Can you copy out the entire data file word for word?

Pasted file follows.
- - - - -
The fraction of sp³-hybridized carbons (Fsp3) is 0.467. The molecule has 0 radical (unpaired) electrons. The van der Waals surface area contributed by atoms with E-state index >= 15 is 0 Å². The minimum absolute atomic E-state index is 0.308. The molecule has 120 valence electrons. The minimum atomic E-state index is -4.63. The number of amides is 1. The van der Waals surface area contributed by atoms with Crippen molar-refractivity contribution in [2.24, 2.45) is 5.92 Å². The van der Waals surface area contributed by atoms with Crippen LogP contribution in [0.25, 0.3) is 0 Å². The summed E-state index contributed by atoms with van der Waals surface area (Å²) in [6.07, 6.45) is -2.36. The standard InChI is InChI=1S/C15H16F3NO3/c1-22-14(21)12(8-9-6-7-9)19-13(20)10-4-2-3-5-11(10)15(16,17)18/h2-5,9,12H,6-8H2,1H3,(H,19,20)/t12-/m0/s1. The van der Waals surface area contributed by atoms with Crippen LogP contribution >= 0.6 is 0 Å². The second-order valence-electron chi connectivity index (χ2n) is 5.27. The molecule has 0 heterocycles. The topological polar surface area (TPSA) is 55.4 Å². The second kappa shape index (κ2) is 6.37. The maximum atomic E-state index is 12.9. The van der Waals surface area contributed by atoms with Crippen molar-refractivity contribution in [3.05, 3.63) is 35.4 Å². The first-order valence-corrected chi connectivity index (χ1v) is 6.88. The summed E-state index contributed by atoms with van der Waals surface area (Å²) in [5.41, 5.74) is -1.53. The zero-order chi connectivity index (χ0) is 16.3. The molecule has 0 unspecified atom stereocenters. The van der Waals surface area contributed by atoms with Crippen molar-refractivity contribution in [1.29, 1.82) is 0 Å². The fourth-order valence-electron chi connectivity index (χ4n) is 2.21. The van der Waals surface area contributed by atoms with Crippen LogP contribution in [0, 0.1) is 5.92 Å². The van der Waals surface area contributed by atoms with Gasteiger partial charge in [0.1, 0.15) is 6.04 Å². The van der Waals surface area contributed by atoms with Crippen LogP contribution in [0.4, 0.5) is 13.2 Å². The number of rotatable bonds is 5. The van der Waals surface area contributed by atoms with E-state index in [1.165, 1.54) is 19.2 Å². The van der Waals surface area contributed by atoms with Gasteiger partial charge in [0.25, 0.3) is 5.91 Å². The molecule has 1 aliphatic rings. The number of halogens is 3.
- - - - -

The fraction of sp³-hybridized carbons (Fsp3) is 0.467. The molecule has 0 radical (unpaired) electrons. The van der Waals surface area contributed by atoms with E-state index >= 15 is 0 Å². The minimum absolute atomic E-state index is 0.308. The molecule has 120 valence electrons. The minimum atomic E-state index is -4.63. The number of amides is 1. The van der Waals surface area contributed by atoms with Crippen molar-refractivity contribution in [2.24, 2.45) is 5.92 Å². The van der Waals surface area contributed by atoms with Crippen LogP contribution in [0.25, 0.3) is 0 Å². The summed E-state index contributed by atoms with van der Waals surface area (Å²) in [6.07, 6.45) is -2.36. The standard InChI is InChI=1S/C15H16F3NO3/c1-22-14(21)12(8-9-6-7-9)19-13(20)10-4-2-3-5-11(10)15(16,17)18/h2-5,9,12H,6-8H2,1H3,(H,19,20)/t12-/m0/s1. The van der Waals surface area contributed by atoms with Crippen LogP contribution >= 0.6 is 0 Å². The second-order valence-electron chi connectivity index (χ2n) is 5.27. The molecule has 0 heterocycles. The topological polar surface area (TPSA) is 55.4 Å². The second kappa shape index (κ2) is 6.37. The maximum atomic E-state index is 12.9. The van der Waals surface area contributed by atoms with Crippen molar-refractivity contribution in [3.05, 3.63) is 35.4 Å². The first-order valence-corrected chi connectivity index (χ1v) is 6.88. The summed E-state index contributed by atoms with van der Waals surface area (Å²) in [5.41, 5.74) is -1.53. The zero-order chi connectivity index (χ0) is 16.3. The molecule has 0 unspecified atom stereocenters. The van der Waals surface area contributed by atoms with Crippen molar-refractivity contribution in [1.29, 1.82) is 0 Å². The fourth-order valence-electron chi connectivity index (χ4n) is 2.21. The van der Waals surface area contributed by atoms with Crippen LogP contribution in [0, 0.1) is 5.92 Å². The van der Waals surface area contributed by atoms with Gasteiger partial charge in [0.1, 0.15) is 6.04 Å². The van der Waals surface area contributed by atoms with Crippen LogP contribution in [0.4, 0.5) is 13.2 Å². The number of rotatable bonds is 5. The van der Waals surface area contributed by atoms with E-state index in [1.165, 1.54) is 19.2 Å². The van der Waals surface area contributed by atoms with Gasteiger partial charge in [0.25, 0.3) is 5.91 Å². The molecule has 1 aliphatic rings. The number of halogens is 3.